EXACTLY two years ago, Bradley Neil was among around 250 hopefuls setting out in the Scottish Boys Championship at Monifieth. Yesterday, in his first public practice round for this week’s Masters, Neil found himself sharing the same stage as the world No 1.
Far from being fazed or a nervous wreck through being in Rory McIlroy’s company at the start of the week in which he will bid to complete a career grand slam, the 19-year-old from Blairgowrie savoured every minute. He pitched in for an eagle at the second before earning another hearty cheer from the huge crowds when achieving what McIlroy failed to do by skimming his shot across the water on to the 16th green.
Rory always gets a crowd and the fact that I got to taste that was greatBradley Neil
It was a perfect preparation for Neil as he lines up along with six other amateurs in the season’s opening major, starting on Thursday. He is ready for whatever added pressure comes from playing in front of a big crowd. He is ready to stand on that first tee feeling positive. He is ready to give it his all in a bid to become just the second British amateur after Peter McEvoy 40 years ago to make the cut.
“It was a bit like coming here for the first time. It exceeded all my expectations,” admitted Neil after playing the full 18 holes with McIlroy “He’s a really nice guy and made me feel really comfortable. Rory always gets a crowd and the fact that I got to taste that was great. I doubt I’ll play in front of a crowd like that during the rest of the week. It’s going to be easier now.”
The practice round had been arranged when the pair bumped into each other in the breakfast room at Augusta a week past Friday. Neil was there early for his dream date, looking nice and relaxed as he chatted to some people around the practice putting green.
With every passing minute, he was probably wondering if Rory would turn up. As well as a class act, though, he is a man of his word. Just after 9am, McIlroy appeared. As he exchanged pleasantries with Neil’s caddie, Phil McKenna, the teenager continued putting, even though his instinct must have been to rush over and say, ‘hello’.
“Who’s this guy?” asked one American fan standing close to the iconic big oak tree in front of the clubhouse as Neil hit first, impressing that particular onlooker straight away. “Look at that, right down the middle,” he added of the majestic blow, though McIlroy wasted no time putting the youngster in his place by hitting one 30 yards longer.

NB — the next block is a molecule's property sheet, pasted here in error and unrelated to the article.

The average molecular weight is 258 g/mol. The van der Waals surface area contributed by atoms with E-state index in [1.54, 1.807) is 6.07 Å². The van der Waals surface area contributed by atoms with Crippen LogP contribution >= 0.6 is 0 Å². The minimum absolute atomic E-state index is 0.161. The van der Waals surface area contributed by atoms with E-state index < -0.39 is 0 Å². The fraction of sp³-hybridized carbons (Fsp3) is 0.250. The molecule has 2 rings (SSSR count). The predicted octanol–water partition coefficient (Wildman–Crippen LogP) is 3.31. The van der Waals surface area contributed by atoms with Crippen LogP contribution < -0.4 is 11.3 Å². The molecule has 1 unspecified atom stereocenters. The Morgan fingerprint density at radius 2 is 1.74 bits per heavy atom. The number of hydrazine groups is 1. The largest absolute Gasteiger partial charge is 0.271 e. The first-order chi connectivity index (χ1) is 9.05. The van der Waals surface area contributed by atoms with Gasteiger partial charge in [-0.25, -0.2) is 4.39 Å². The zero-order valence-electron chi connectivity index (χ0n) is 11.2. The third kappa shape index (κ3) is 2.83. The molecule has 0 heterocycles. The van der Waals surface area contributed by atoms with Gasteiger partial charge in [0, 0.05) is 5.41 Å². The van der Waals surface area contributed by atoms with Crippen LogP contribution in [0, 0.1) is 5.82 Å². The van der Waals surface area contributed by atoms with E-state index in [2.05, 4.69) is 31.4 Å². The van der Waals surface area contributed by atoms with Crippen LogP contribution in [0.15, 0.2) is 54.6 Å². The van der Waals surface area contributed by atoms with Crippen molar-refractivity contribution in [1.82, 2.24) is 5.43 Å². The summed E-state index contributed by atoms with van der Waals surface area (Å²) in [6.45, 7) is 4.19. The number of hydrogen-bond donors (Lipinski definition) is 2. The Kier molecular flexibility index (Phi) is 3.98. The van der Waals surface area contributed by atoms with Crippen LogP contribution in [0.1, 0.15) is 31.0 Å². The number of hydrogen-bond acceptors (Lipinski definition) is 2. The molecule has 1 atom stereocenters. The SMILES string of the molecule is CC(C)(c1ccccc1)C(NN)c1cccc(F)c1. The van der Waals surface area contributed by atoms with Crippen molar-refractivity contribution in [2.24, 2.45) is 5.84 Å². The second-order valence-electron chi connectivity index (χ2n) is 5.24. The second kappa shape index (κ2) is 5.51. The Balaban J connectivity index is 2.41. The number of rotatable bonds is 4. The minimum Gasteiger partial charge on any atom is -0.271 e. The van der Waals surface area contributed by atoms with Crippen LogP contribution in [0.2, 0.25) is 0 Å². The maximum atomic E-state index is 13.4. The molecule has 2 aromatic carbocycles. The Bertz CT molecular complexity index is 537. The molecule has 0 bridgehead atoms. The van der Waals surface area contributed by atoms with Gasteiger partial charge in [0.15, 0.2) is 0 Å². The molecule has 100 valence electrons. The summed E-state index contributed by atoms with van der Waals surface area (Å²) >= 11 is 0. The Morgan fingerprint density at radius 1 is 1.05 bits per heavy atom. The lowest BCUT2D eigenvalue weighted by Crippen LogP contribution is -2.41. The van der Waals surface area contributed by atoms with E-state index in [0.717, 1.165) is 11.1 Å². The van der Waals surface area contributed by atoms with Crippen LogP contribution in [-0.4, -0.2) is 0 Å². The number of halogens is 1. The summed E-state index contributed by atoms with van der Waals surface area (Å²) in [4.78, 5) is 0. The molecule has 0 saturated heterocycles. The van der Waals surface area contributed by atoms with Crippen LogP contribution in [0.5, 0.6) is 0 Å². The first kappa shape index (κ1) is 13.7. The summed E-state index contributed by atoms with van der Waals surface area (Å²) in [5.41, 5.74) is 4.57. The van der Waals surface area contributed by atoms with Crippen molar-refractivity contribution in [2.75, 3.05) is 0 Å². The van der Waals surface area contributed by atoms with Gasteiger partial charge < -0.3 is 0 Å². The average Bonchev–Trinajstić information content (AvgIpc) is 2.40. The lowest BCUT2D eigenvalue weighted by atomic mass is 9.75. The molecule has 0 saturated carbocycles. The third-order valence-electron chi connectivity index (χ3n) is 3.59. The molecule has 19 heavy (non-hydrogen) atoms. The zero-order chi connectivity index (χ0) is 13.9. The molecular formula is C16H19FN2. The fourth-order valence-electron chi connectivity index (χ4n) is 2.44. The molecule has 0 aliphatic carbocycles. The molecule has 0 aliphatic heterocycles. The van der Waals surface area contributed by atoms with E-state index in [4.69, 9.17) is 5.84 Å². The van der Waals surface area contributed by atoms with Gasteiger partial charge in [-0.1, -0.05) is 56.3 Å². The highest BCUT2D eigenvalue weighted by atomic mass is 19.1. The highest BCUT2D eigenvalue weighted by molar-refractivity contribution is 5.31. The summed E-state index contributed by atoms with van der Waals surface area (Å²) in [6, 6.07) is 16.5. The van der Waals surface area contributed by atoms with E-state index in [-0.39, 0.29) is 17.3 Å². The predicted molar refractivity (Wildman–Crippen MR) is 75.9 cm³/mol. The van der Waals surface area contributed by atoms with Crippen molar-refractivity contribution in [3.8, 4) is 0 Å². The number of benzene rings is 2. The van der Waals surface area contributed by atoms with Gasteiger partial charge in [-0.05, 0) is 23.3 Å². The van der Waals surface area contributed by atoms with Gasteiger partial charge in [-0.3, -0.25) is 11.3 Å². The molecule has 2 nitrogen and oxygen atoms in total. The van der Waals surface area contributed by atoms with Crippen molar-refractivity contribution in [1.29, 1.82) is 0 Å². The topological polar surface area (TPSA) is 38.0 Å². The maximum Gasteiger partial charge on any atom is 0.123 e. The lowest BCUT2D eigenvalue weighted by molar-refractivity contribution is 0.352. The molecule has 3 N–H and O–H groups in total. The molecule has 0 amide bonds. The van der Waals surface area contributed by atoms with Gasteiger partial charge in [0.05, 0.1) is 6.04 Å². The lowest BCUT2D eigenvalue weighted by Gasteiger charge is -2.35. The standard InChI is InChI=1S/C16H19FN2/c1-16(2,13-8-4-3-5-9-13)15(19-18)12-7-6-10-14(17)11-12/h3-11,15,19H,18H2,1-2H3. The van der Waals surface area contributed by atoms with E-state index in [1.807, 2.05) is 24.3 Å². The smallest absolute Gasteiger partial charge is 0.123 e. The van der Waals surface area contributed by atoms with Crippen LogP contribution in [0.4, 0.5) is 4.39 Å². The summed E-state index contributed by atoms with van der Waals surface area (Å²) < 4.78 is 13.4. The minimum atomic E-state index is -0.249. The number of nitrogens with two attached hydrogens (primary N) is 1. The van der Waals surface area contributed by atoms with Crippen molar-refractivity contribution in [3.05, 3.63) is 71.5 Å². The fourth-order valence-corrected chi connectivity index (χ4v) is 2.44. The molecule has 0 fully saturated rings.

As the pair walked up the fairway chatting like good pals, it is doubtful there was a prouder man in the world at that moment than Neil’s dad, Rodney. “Just being here is great, but seeing that on the first tee? It was awesome,” admitted Rodney. “Not quite tears, but there might be on the first day. We’ll see.” Neil’s mum, Mandy, his older brother, Connor, and his girlfriend, Rosie, are also here. So, too, are some family friends from Blairgowrie. They didn’t have to wait long for Neil to deliver their first magical Masters memory. From around 100 yards short of the green, he pitched in for an eagle-3 at the second. It was greeted by a mighty roar and was celebrated with a hand slap with a smiling McIlroy.
There was more to that than met the eye, as Neil explained afterwards. “The day we met here I did the exact same thing and he was on the third tee,” he revealed. “He said ‘just don’t bother going for the green, just lay up all the time’.”
This pitch in made more than the player himself feel that all the hard work he’d put in to earn this chance as the Amateur champion had been well worthwhile. “When I took Bradley and his brother Connor out to play golf at the age of three it wasn’t about this [coming to the Masters],” said Rodney. “It was just getting them out playing, enjoying it and meeting people. I was into golf and it was great to take them out, watch them hit balls, get better then take them out to tournaments. It could have been fishing they were doing, but it might not have had the same effect as coming here.”
This week and beyond, Neil won’t find a better role model than the man he spent five hours with yesterday. Later this week, McIlroy will bid to become just the sixth player to complete golf’s career grand slam. He is also bidding to win three majors in a row.
“I know what is in store for him. He has a chance at history,” said Neil. “But he’s just a normal person. Everyone here doesn’t view him like that but he’s so down to earth and a great guy. We talked about a lot of things.”
Anything in specific? “Well, I’m 19 and he’s only a few years older, so we were talking about girls and stuff like that,” added Neil. “Just little things to let the time pass.”
Watching Neil as he played with the game’s latest superstar was his coach, St Andrews-based Kevin Hale. “There’s not really anything you can say as coach to prepare someone for playing with the world No 1,” said the man who has worked with Scotland’s top-ranked amateur for the last four years.
“But I think he’s the type that will thrive in an occasion like this rather than being scared by it. That’s the attitude you want. It’s natural that he’ll be nervous, though he didn’t seem to show that with the tee shot he just hit on the first tee. That’s all part of the test. It’s about how you deal with it and I think Bradley will embrace that this week.”
He already has some new admirers. Some fellow golfing scribes, many of whom had not met him before, were quick to comment about how good an impression he’d made in the post-round chat under the aforementioned oak tree.
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